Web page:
This One’s For The Girls

Last Friday afternoon was one of those great parent moments…when taking your daughter to Sandy’s on “National Donut Day” (what I thought was just the two of us) turns into four of her friends joining in and two hours later you’re driving them all home–including one bike in the back—on your afternoon off. 

After dropping the last girls off, I asked Bella their names, thinking I might remember them for next time. She said most of them already follow me on Instagram—and that they even read the stuff on my website. 

I laughed, because I barely remembered I had a website. 

So it turns out my core demographic is 14 year old girls. Odd, since I admittedly know nearly nothing about them except what they like to eat. But if nearly my entire audience IS 14-year old girls, here is what I want them to know: 

  1. Own your space. Defend your space. You belong on that team. You belong in that school. You belong in that circle of friends. You belong anywhere you choose to go…just as much as the famous, the rich, and the haters. Act like you belong, and you will belong. “You can’t lead a cavalry if you think you look funny on a horse.” (That quote has gotten me through…well…my entire career?)
  2. Stop saying you’re sorry every time you second-guess yourself. Why? See #9.  
  3. Before all else, be a good human being. Over time, you’ll be healthier, sleep better and be so much happier by simply doing one thing every day—being nice to everyone. Everyone. Without exception. Being nice to 90% of the people you meet still doesn’t make you a nice person. 
  4. Never turn kindness into something less. There are very few ways for boys (or anyone) to show chivalry these days, so when it happens? Be polite and thank them. Even if you don’t know them. Even if you don’t want to date them. Even if you don’t like them. “I can open my own door,” is obviously true…but don’t crush anyone’s spirit of giving or helping. Accept acts of kindness with kindness returned, and never immediately question the giver’s motivation. 
  5. The percent of the world’s population who cares about you is almost zero. When someone takes the time to reach out to you and asks how you’re doing, you owe more to them than just, “fine”, or worse–lashing out or questioning why they would ask. Love those people who think of you without wanting something from you. Friends who simply ask “How are you?” are few. Thank them for asking, and return the courtesy as often as you can.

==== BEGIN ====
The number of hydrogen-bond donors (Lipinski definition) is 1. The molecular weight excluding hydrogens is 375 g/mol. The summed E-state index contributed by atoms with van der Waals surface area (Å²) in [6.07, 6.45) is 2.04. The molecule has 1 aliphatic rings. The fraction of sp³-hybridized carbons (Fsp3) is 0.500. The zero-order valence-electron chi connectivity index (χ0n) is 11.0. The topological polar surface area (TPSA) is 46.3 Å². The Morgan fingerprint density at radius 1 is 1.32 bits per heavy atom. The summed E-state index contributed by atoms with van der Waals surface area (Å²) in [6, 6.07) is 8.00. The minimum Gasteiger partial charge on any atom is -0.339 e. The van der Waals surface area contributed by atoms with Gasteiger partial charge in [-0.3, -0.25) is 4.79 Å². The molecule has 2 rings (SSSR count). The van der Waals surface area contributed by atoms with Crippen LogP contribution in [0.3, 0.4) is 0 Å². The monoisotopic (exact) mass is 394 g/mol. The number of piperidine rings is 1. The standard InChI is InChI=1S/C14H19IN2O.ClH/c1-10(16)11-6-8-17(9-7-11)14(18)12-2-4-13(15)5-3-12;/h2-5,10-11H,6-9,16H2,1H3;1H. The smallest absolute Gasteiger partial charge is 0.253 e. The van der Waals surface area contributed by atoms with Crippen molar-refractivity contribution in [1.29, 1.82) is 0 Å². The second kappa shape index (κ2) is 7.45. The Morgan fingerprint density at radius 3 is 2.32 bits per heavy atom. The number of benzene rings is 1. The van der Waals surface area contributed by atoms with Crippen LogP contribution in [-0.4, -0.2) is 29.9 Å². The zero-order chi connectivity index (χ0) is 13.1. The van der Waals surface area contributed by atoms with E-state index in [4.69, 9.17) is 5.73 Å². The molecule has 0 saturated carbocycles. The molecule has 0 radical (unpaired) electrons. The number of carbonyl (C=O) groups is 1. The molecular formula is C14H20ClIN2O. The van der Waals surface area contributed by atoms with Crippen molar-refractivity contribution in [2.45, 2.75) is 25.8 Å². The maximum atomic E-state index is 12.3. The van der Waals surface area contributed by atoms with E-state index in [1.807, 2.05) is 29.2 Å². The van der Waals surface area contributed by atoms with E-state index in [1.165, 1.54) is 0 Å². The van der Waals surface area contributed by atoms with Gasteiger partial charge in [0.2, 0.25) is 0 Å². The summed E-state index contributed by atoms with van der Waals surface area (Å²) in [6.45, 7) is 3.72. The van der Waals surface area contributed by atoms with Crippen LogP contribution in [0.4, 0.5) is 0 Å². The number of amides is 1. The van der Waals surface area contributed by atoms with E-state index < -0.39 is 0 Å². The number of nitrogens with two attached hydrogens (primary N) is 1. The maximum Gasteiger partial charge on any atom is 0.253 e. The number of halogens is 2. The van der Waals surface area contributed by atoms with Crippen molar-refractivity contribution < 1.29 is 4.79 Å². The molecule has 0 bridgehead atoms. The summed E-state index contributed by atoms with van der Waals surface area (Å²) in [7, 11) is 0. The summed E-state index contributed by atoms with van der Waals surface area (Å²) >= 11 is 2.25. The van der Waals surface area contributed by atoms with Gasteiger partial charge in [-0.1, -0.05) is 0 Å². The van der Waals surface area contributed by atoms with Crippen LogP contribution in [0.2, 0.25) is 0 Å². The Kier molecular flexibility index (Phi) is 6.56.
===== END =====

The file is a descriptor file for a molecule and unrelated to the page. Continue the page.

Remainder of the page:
6. You’re Beautiful. Never leave the house doubting that. Your look might be different, but different is so good. Different is what makes people famous. Only be friends with people who think you’re beautiful. Only date people who think you’re beautiful. Those are the only people with whom you’ll be able to have healthy relationships…and (don’t forget this part) healthy relationships are the meaning of life. 
  7. During your career, there will always be “one more thing to do.” Go home anyway. 
  8. Find your “thing.” We all need a creative outlet. Don’t let your only creative outlet be your use of emojis x 100. Please please please please—never let your phone be your “thing.” Your phone (and someday, your job) are there to free up enough time to really do your “thing.” We all have a talent. Some are less-obvious than others. Find yours. 
  9. None of us really know what we’re doing. So much of life–at any age–is just solving whatever problems come up, doing your best to prevent them from happening in the first place, and trying to find a little joy in each day. You think you aren’t prepared? You’re really nervous about trying something new, or meeting new people? Annoying little things keep popping up? Welcome to the party. If you’re often nervous or confused or feel over-matched, you’re fitting in better than you think.
  10. Listen to your parents. There will come a day when you realize your parents aren’t as smart as you thought they were. There will also come a day when you realize your parents still gave you the best advice of anyone.

This blog page was inspired by someone else’s daughter, a 19-year old artist who reminded me that art is important. Thank you, Tessa.

And thank you, Bella Grace. You’ve already taught me more than I could ever teach you.

I can’t wait for what you’ll teach me tomorrow.

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